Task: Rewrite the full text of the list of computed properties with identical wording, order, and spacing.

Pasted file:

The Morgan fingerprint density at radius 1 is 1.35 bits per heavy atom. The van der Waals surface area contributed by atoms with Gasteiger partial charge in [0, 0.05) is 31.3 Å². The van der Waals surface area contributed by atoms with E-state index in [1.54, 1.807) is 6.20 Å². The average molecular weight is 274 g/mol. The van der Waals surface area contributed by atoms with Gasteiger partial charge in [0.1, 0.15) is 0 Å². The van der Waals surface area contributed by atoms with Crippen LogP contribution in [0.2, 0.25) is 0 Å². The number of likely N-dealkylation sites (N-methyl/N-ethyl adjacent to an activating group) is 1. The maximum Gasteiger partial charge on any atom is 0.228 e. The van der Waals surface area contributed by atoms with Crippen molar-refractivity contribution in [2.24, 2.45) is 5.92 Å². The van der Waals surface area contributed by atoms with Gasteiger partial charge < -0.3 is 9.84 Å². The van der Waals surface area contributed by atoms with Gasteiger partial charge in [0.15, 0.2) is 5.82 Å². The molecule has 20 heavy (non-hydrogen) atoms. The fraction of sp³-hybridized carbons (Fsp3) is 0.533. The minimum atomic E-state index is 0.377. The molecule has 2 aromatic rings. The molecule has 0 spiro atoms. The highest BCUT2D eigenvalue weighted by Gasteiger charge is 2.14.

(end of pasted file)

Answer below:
The Morgan fingerprint density at radius 1 is 1.35 bits per heavy atom. The van der Waals surface area contributed by atoms with Gasteiger partial charge in [0, 0.05) is 31.3 Å². The van der Waals surface area contributed by atoms with E-state index in [1.54, 1.807) is 6.20 Å². The average molecular weight is 274 g/mol. The van der Waals surface area contributed by atoms with Gasteiger partial charge in [0.1, 0.15) is 0 Å². The van der Waals surface area contributed by atoms with Crippen LogP contribution in [0.2, 0.25) is 0 Å². The number of likely N-dealkylation sites (N-methyl/N-ethyl adjacent to an activating group) is 1. The maximum Gasteiger partial charge on any atom is 0.228 e. The van der Waals surface area contributed by atoms with Crippen molar-refractivity contribution in [2.24, 2.45) is 5.92 Å². The van der Waals surface area contributed by atoms with Gasteiger partial charge < -0.3 is 9.84 Å². The van der Waals surface area contributed by atoms with Gasteiger partial charge in [0.15, 0.2) is 5.82 Å². The molecule has 20 heavy (non-hydrogen) atoms. The fraction of sp³-hybridized carbons (Fsp3) is 0.533. The minimum atomic E-state index is 0.377. The molecule has 2 aromatic rings. The molecule has 0 spiro atoms. The highest BCUT2D eigenvalue weighted by Gasteiger charge is 2.14.